Neoliberalism vs. Democracy (was Re: Hi, Im back)
- You really should have a look at Eric Britton's World Carfree
Day website, www.carfreeday.com. I think it helps unravel the
mystery of how societies might go about changing such phenomena
as excessive auto dependency, bad urban planning, and the rest.
The worst abuse of the prevailing neoliberal ideology that social
elites in so many places have attempted to propagate universally is a
certain ahistoricity and social idiocy. Margaret Thatcher encapsulated
all of this in one famous phrase, TINA--There Is No Alternative. "Society,"
Lady Thatcher said, "does not exist." There are, she explained, only
isolated, atomized individuals and their families, each seeking their
individual bliss in the great marketplace of reality. But in truth, she
lied. Society is more than a random collection of isolated individuals,
and there are many alternatives. Indeed, such a society as she promoted
is by nature idiotic -- how can you have a society of unrelated
individuals, when that confounds the whole meaning of the term?
To attempt to break down all the rich and multifaceted interactions of
human beings in real societies to one-dimensional "market" relations
leads to all the pathologies we are witnessing today under "advanced"
capitalism. And it is, of course, profoundly antidemocratic, as one
cannot, by definition, have a democracy without an engaged citizenry
that actually rises to the challenge of taking charge of its own
destiny. When one acts as a citizen in a democracy, one is engaged in
shaping the future of society as a whole, and not just one's private
bliss as in "the market." Thus, one must be mindful of the good of
one's fellow citizens, and not just one's own. How can such a thing
come to pass? Naturally, through democratic deliberations, which
obviously must involve the whole community together. There can be
no question of imposing decisions from on high.
Today, under the tyranny of "the marketplace," our democracy in my
country has reached its lowest ebb yet. Rarely more than half of
my fellow citizens even bother to vote. And almost nowhere is there
the sort of direct citizens' deliberative process that characterizes
real democracy. Our "democracy" today is structured more like a
multinational corporation -- with an occasionally elected board of
directors, and shareholders, who mainly concern themselves with no
details of the "company" (country) save the value of their stock.
Let's consider briefly how all this applies to the "car problem."
In truth, motorism is a classic case of the "prisoner's dilemma"
discussed in games theory. The prototypical "prisoner's dilemma"
is: there are two prisoners, isolated from each other. They are
faced with the following options by their jailers: Let one inform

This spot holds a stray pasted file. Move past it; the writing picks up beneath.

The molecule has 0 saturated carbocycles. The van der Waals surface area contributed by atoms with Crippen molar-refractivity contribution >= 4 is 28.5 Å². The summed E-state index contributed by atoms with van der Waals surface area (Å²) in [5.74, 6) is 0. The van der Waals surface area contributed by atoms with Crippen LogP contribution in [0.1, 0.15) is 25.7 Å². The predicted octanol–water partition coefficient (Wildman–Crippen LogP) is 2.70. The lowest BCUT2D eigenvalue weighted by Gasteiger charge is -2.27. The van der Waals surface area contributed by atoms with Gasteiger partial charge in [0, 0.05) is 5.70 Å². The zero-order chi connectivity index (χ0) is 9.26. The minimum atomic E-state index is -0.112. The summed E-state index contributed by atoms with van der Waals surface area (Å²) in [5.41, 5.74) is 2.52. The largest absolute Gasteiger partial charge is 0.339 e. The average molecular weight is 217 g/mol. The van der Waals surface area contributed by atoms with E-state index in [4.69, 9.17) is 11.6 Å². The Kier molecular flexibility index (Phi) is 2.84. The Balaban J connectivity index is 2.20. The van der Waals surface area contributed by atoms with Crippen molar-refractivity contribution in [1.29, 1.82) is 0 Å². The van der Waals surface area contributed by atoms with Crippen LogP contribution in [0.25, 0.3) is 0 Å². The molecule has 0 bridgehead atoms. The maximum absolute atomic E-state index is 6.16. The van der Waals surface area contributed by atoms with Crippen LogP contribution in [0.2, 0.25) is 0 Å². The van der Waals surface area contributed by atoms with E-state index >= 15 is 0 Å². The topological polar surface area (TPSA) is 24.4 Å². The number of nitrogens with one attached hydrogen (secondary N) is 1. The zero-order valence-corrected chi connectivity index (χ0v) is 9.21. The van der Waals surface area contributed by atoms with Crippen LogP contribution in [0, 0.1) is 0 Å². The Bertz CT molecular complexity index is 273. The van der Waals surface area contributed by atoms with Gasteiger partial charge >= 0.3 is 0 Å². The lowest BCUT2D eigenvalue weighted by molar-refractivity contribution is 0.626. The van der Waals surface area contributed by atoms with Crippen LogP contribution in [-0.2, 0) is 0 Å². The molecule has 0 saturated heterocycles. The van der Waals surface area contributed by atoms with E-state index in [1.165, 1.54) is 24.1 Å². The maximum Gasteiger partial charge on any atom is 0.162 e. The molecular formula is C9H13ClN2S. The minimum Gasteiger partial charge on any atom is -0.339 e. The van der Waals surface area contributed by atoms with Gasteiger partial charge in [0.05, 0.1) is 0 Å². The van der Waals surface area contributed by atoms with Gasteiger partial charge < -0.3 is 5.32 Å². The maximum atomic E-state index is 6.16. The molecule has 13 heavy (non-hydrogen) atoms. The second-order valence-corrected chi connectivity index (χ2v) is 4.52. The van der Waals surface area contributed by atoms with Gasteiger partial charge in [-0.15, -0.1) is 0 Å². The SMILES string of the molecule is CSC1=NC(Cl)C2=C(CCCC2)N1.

against the other during interrogation, and the other stay silent.
Then the informer will go free, and the silent one will receive
20 years. Let both inform on each other, and both will receive 10
years. But if both stay silent, both go free in only six months.
It's clear what the prisoners should do if they could communicate
with each other. But if, isolated from each other, each merely follows
the laws of the "market," acting as the rational capitalist
"homo economicus" of economic theory and attempting to maximize his
own self-interest, both will receive long sentences.
In a democracy, the "prisoner's dilemma" is avoided altogether
through democratic deliberations in which the participants have a
dialogue with each other, with a view towards serving the benefit
of the group as a whole, and not just the personal aggrandizement
of individuals within it. This cannot happen in a society that is
guided by a monomaniacal obsession with "market" decision making.
In such a real citizen's deliberative decisionmaking process,
the same previously isolated individuals will assuredly make much
different decisions than they made isolated unto themselves in
"the market," having now to take into account the wellbeing,
hopes, and aspirations of others than just themselves. In such a
real democracy, we would surely choose modes of transportation that
did not impose such a high cost on the non-motorized, on the natural
world, and on our own human environment. We would surely attempt to
construct transportation systems that were inclusionary and not
exclusionary, affordable and not just for the rich, etc.
Consider, for example: I know Sierra Club activists here in San
Diego who say, "I sure would like to ride a bike instead of driving,
but, with all that pollution, I'm afraid it would hurt my lungs."
So they contribute to the problem by driving some more themselves.
Wouldn't it be much better if they could get with their fellow
citizens to reduce the problem for everyone? Another word for this
situation is "the tragedy of the commons." Everyone is disserved
by this state of affairs, but the marginal cost of just one individual,
isolated from his fellows, attempting to do something about it, is
perceived as higher by that individual than the share of the burden
he suffers by contributing to the problem himself. The solution
should be clear by now. But it is nowhere to be found in Margaret
Mateus de Oliveira Fechino wrote:
>Should we make it a law that no car is no longer allowed in this
>world of ours ( which I think is not Joel's idea at all ) ? Well, if
>we could do that...anyone has got an idea of how ?
>Look Guy, in a society I believe we all struggle to live together in
>harmony , right? Think about car drivers: wouldnt it be better if
>they could wipe out all pedestrians and all other car traffic from
>the streets , the same way pedestrians want to get rid of all cars ?
>Thats social life, right ? You really cant get all you want.Thats my